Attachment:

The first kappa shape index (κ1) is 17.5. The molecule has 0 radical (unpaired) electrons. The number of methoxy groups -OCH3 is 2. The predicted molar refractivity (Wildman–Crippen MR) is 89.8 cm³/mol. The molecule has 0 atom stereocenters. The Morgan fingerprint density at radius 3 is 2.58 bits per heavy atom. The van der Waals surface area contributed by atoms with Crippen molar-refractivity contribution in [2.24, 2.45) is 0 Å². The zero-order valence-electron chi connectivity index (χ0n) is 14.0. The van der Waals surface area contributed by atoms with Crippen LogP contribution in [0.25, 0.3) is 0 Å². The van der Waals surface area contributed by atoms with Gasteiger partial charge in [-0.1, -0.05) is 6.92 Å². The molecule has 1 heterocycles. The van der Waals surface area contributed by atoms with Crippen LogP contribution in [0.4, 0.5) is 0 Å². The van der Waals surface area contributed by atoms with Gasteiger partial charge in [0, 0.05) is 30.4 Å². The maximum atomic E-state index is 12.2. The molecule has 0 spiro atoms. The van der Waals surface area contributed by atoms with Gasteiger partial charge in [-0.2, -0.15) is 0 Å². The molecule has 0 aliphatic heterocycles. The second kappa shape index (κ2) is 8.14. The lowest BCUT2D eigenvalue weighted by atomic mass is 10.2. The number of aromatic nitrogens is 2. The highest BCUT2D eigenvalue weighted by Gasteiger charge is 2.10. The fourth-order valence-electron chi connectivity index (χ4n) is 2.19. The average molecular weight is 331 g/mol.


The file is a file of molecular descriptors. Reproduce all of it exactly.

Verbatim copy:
The first kappa shape index (κ1) is 17.5. The molecule has 0 radical (unpaired) electrons. The number of methoxy groups -OCH3 is 2. The predicted molar refractivity (Wildman–Crippen MR) is 89.8 cm³/mol. The molecule has 0 atom stereocenters. The Morgan fingerprint density at radius 3 is 2.58 bits per heavy atom. The van der Waals surface area contributed by atoms with Crippen molar-refractivity contribution in [2.24, 2.45) is 0 Å². The zero-order valence-electron chi connectivity index (χ0n) is 14.0. The van der Waals surface area contributed by atoms with Crippen LogP contribution in [0.25, 0.3) is 0 Å². The van der Waals surface area contributed by atoms with Gasteiger partial charge in [-0.1, -0.05) is 6.92 Å². The molecule has 1 heterocycles. The van der Waals surface area contributed by atoms with Crippen LogP contribution in [0.4, 0.5) is 0 Å². The van der Waals surface area contributed by atoms with Gasteiger partial charge in [0, 0.05) is 30.4 Å². The maximum atomic E-state index is 12.2. The molecule has 0 spiro atoms. The van der Waals surface area contributed by atoms with Gasteiger partial charge in [-0.2, -0.15) is 0 Å². The molecule has 0 aliphatic heterocycles. The second kappa shape index (κ2) is 8.14. The lowest BCUT2D eigenvalue weighted by atomic mass is 10.2. The number of aromatic nitrogens is 2. The highest BCUT2D eigenvalue weighted by Gasteiger charge is 2.10. The fourth-order valence-electron chi connectivity index (χ4n) is 2.19. The average molecular weight is 331 g/mol.